Small Voice Speaks Loud And Clear In Delegate Race

Candidate Cadden Doesn't Stop Short In Political Arena

October 15, 1990|By John A. Morris | John A. Morris,Staff writer

You could hear the voice, but the candidate was nowhere to be seen.

The voice was enough.

Standing less than 5 feet tall in heels, Joan Cadden was completely obscured by the podium at the Roland Terrace Democratic Club last month as she campaigned for a District 31 House of Delegates seat.

But as she joked about her height and prepared to introduce U.S.

Representative Tom McMillen, Cadden's voice -- high-pitched, steady and confident -- carried throughout the Brooklyn Park hall.

Finally, someone brought out an old-fashioned soapbox and the redheaded Cadden, a Brooklyn Park businesswoman and beautician, emerged.

"I'm not standing next to McMillen without that," said Cadden, ribbing both herself and the lanky, 6-foot-10 congressman.

During last month's Democratic primary, Cadden had no trouble being heard or seen.

The mother of four children, Cadden parlayed 20 years of activity with youth recreation leagues, various PTAs, civic associations and the county Board of Education into an impressive victory.

The former school board vice president led a crowded field of candidates, winning one of three party nominations to the Nov. 6 general election. She surprised many by capturing 572 more votes than the leader of the other two winners, incumbents W. Ray Huff and Charles W. "Stokes" Kolodziejski.

Cadden, 49, campaigned on a platform touting her educational experience and her commitment to clean up the North County environment.

Cadden's controversial departure from the school board in 1988 -- the subject of newspaper headlines for more than a year -- helped get her name out before the public, observers said. But the real strength of Cadden's campaign was a volunteer organization that walked door to door day and night during the final weeks.

Rosemarie Church, a Democratic candidate who lost in the primary, said she and Cadden were running neck and neck for the third nomination behind Huff and Kolodziejski down the stretch. But, in the end, Cadden leapfrogged the others.

"She just networked with all the people she met through the years," said Church, the county's director of community services. "That's her grass-roots organization."

Coming from Brooklyn Park, where more than 50 percent of the registered Democrats voted in the primary, also helped Cadden, Church said.

"Brooklyn Park is the place to be from because they turn out en masse there," she said.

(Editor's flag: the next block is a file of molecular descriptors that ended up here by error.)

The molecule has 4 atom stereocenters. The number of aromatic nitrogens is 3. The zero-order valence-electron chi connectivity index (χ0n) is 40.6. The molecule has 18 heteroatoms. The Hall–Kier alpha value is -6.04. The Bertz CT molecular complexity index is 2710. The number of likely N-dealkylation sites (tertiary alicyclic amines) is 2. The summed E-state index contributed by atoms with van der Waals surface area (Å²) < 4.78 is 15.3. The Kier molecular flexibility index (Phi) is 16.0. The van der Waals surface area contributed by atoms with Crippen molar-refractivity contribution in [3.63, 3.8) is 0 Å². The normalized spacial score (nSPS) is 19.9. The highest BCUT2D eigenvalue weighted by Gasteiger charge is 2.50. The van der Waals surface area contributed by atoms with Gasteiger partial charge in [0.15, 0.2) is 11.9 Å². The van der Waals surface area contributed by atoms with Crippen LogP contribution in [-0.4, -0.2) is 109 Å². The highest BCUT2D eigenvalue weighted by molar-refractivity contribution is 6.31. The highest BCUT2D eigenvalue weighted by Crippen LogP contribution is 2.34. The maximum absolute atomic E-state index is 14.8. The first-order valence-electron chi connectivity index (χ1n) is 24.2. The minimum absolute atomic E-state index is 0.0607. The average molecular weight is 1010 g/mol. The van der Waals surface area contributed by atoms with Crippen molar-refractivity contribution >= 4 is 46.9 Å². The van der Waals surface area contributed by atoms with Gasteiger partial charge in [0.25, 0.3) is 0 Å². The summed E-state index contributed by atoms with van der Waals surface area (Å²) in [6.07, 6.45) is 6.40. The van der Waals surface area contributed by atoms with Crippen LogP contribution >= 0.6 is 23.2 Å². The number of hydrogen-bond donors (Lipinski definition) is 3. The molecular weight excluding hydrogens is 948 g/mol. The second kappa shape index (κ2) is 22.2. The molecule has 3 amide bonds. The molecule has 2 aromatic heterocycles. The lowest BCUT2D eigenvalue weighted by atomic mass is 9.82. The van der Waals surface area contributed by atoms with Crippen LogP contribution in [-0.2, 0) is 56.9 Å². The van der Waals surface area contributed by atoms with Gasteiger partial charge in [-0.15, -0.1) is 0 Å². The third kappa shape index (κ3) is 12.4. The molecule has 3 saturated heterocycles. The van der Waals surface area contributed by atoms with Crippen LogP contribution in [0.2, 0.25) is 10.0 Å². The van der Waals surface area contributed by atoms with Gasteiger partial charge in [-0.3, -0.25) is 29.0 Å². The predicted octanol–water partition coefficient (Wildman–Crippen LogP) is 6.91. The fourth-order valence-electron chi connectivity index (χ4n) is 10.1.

Cadden entered the political fray seven years ago, when she was appointed to the county Board of Education.

"There was a need for someone from North County to be on the school board," said Cadden, who was encouraged to run by County Councilwoman Maureen Lamb, D-Annapolis, and outgoing board member Barbara MacCoy.

Cadden was the nominating convention's third choice for the open seat.

But North County lawmakers -- including then-Sen. Jerome F. Connell and then-Delegate Philip C. Jimeno -- lobbied Gov. Harry Hughes to tap Cadden.

Ironically, five years later, another nominating convention and a different governor would produce different results.

Cadden was the 1988 nominating convention's first choice to serve a second term on the school board. But Gov. William Donald Schaefer -- on County Executive O. James Lighthizer's recommendation -- passed her over in favor of Vincent Leggett, a former school system planner and then the director of the county housing authority.

Lighthizer readily admits that he pushed Cadden out because of "philosophical differences" over salaries for teachers and other school employees.

"Please don't interpret that as a criticism of Joan," Lighthizer said last week. "I like Joan, but I had basic philosophical differences with the whole board.

"When the governor gave me the option, I decided to make some changes."

Cadden, who still had the support of county legislators, says Lighthizer never forgave the board for pushing a 9 percent pay increase for teachers in 1987 -- at a time when the county administration insisted it could afford only 5 percent. The teachers got 5 percent but the following year signed a three-year contract calling for 9 percent annual raises.

"When she didn't get back on the school board -- which was real travesty -- I was terribly disappointed," said Lamb, a former school board member herself. "At that point, I encouraged her to get organized and run for public office."

During her five years on the board -- including two as vice president -- Cadden lobbied consistently to keep North County's small schools open and improve programs there. But her tireless work countywide won the admiration of her school board colleagues.

"She was, and still is, a businesswoman," said school board President Nancy Gist. "But I saw her reschedule (business) appointments just to verify walking distances and to listen to parents' concerns."

"She never seemed to tire," board member Dorothy Chaney said. "Her interest was unending."

"When she undertakes a task, it will be completed," former board member Jane Andrew said. "There is no question."

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